Columbia.

Virginia.

North Carolina.

South Carolina.

Georgia.

Indiana.

Missouri Territory.

From Mason Hall, by Cannon's Mills and the Shallow Ford, on Haw River, to Greensborough.

From Snow Hill, by Hookerstown, to Kingston

From Currituck Courthouse, to Knot's Island.

From Currituck Courthouse to Powell's Point.

From Lewisburg, by William's Store, Ransom's Bridge, and Moon's Store, to Enfield.

From Duplin Courthouse to Newberne.

In South Carolina.—From York Courthouse, by Harmony, George Caruth's and Rutherfordton, to Asheville, North Carolina.

From Cambridge to Hickory Grove.

From Andersonville, by Beaver Dam, to Houstonville.

From Pendleton Courthouse to Socony.

In Georgia.—From Milledgeville, by Eatonton, and Gardner's Ferry, to Greensborough.

From Milledgeville to Monticello.

From Montgomery C. H. by Tatnall C. H. to Darien.

In Ohio.—From Marietta, by Brown's Mills and Oliver's Settlement, to Lancaster.

From Lancaster, by Royaltowu, Circleville, to Washington.

From Marietta, by Bellepre, Wilkesville, Jackson Courthouse and Pikctown, to West Union.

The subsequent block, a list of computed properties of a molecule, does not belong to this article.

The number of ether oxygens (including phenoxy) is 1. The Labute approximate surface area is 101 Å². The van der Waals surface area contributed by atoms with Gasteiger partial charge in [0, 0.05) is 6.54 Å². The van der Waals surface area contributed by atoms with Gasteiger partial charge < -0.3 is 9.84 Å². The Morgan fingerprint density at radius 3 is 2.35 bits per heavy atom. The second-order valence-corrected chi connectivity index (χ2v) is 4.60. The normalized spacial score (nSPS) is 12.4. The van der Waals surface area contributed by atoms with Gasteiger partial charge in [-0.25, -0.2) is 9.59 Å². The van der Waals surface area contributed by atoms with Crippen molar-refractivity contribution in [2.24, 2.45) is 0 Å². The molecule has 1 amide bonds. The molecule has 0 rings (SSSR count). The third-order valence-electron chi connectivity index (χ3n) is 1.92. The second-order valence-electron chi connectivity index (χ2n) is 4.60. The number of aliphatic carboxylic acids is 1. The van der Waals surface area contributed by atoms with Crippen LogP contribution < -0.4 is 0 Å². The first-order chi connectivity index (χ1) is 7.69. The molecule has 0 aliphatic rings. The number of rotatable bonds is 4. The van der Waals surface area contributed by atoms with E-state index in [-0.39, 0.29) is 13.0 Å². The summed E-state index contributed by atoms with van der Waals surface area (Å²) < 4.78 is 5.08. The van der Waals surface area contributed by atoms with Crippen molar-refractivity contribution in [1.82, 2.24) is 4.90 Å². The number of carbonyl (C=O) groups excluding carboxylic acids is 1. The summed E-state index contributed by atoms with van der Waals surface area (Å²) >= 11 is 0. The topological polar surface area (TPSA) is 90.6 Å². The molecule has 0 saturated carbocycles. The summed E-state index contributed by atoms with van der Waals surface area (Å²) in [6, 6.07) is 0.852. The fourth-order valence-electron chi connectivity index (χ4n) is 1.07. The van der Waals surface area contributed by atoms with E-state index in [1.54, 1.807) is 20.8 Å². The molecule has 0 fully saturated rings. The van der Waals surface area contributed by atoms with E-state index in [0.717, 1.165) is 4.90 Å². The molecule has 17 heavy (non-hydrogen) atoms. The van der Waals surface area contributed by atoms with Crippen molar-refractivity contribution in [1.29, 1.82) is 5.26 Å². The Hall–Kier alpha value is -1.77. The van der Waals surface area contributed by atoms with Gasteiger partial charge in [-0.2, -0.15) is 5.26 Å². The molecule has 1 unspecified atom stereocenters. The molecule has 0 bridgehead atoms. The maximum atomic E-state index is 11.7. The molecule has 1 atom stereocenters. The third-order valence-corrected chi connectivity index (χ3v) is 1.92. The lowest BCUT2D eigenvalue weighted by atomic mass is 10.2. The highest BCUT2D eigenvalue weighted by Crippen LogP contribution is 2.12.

From New Salem, by Rumley, New Hagerstown, Leesburgh, New Philadelphia, and Paintville, to Wooster.

From Columbus, by Mount Vernon, Loudenville, Wooster, and Harrisville, to Granger.

From Delaware, by Oxford, Florida, and Lexington, to Mansfield.

From Hamilton, by Jacksonborough, to New Lexington.

From Coshocton to Newark.

From Troy to Dark Courthouse.

From Granville, by Johnstown, Sunsbury, and Berkshire, to Worthington.

From Warren, by Parkman, Burton, and Chardon, to Painesville.

From Warren, by Newton, to Canton, in Starke county.

From Youngstown to New Bedford, Pennsylvania.

From Ravenna to Burton.

From Stow by Medina Courthouse, to Huron Courthouse.

From Brookfield to Mercer, Pennsylvania.

From Marietta, by Toulman's and Lexington, to Woodfield.

From West Union, by the mouth of Brush Creek and Sandy Spring, to Vanceburgh, in the state of Kentucky.

In Indiana.—From Hartford to Rising Sun. .

From Lawrenceburg, by the Rising Sun, to Vevay.

From Corydon, by Elizabeth and Liconia, to Elizabethtown, Kentucky.

From Fort Harrison, through Monroe county and Lawrence county, to Brownstown.

From Peola, by Orleans, to Lawrence Courthouse.

From Salem, by Bono, to Monroe Courthouse.

From Madison, by Graham's, to Brownstown.

From Vevay, by Edenborough, Ripley Courthouse, to Brookville.

From Centerville to Jacksonborough.

From Lexington, by Provine's, New Washington, Bethlehem, and New London, to Lexington.

From Ripley Courthouse, by Vernon, to Brownstown.

From Jeffersonville to New Albany.

In Missouri Territory.—From St. Genevieve to St . Michael.

From Jackson to Betts' Ferry.

From St. Genevieve, by Potosi, to Franklin, Howard county.

From Franklin, Howard county, to Chariton.